This guest post is written by Kristen Bowie, a marketing leader forging the path with data-driven decisions. When she’s not writing for thought leadership and creating sponsorship proposals at Qwilr, she’s hanging out with her two urban dwarf goats, painting, or watching a local band.
Years ago, freelancers acquired clients by constantly pitching to new prospects (usually by phone, yikes!). It’s a lot different these days, mostly due to job boards and freelance work platforms.
It’s pretty easy to outgrow the work available on a lot of these boards and services, which can leave you yearning for more. If you find yourself wanting to get better clients with bigger budgets, cold pitching is still one of the best ways to land projects and work that you would never get otherwise and pitch your freelance business to prospective clients.
In order to be effective, you have to dial in your approach and make sure that you’re connecting with the right people in the right way. As most of us can attest, the majority of people are pretty suspicious about emails from people you don’t know. The ones that aren’t trashed generally have one thing in common- they were able to grab your attention from the get-go.
If you can master the art of client pitches that do the same thing, you’ll never be lacking for work.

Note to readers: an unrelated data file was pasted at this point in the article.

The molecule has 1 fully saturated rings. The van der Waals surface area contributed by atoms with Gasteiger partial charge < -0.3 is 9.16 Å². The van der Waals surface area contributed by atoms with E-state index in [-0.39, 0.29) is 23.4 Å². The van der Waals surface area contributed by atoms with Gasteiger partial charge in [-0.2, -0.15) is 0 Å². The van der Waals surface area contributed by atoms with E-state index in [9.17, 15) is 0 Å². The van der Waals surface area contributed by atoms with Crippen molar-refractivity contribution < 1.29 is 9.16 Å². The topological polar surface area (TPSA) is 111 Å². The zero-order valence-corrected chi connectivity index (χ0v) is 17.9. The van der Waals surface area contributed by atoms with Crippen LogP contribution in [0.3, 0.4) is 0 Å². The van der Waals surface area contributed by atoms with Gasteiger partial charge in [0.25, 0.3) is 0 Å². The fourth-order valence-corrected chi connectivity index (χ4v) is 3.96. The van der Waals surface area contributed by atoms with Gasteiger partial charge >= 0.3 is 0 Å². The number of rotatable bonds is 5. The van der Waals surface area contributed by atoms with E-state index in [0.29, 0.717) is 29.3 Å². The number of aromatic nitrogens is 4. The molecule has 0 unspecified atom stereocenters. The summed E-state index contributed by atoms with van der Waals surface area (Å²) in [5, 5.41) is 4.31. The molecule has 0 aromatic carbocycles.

We will be covering the best way to build an effective cold pitch to acquire clients for your freelance business in the following article. It is hard work and can be completely nerve-wracking but the opportunities it presents for your business are untouchable.
Identifying the Right People to Pitch
When you’re a solopreneur running a freelance business, research is probably more important than the content of your proposal. Instead of guessing who your point of contact is that you should be pitching to, you should first do your due diligence and research on who the decision-makers are at the business you’re pitching to.
Once you have that information, looking for the person’s contact information should be step two. The majority of people prefer to receive pitches via email- try to stay away from their social media profiles. If you can’t find their email, LinkedIn is a solid choice to look for contact information.
If you repeat this process for several prospects, you can pitch them all in a single day and see if anything comes of it. The thing to remember about cold pitching is that it’s a numbers game in the beginning- doing it in volume at first is the key to being successful.
Composing Your Pitch
Now you should have a list of emails and names of prospects. You should also (hopefully) know enough about each of these people you’re pitching to so that your emails don’t come across as some random salesperson.
When you’re cold pitching, you need to keep things short since the majority of people won’t spend too much time or attention on your proposal. This means you have a limited time to effectively communicate your value adequately. Striking a balance between brevity and value-pitching is an art that must be practiced to be refined.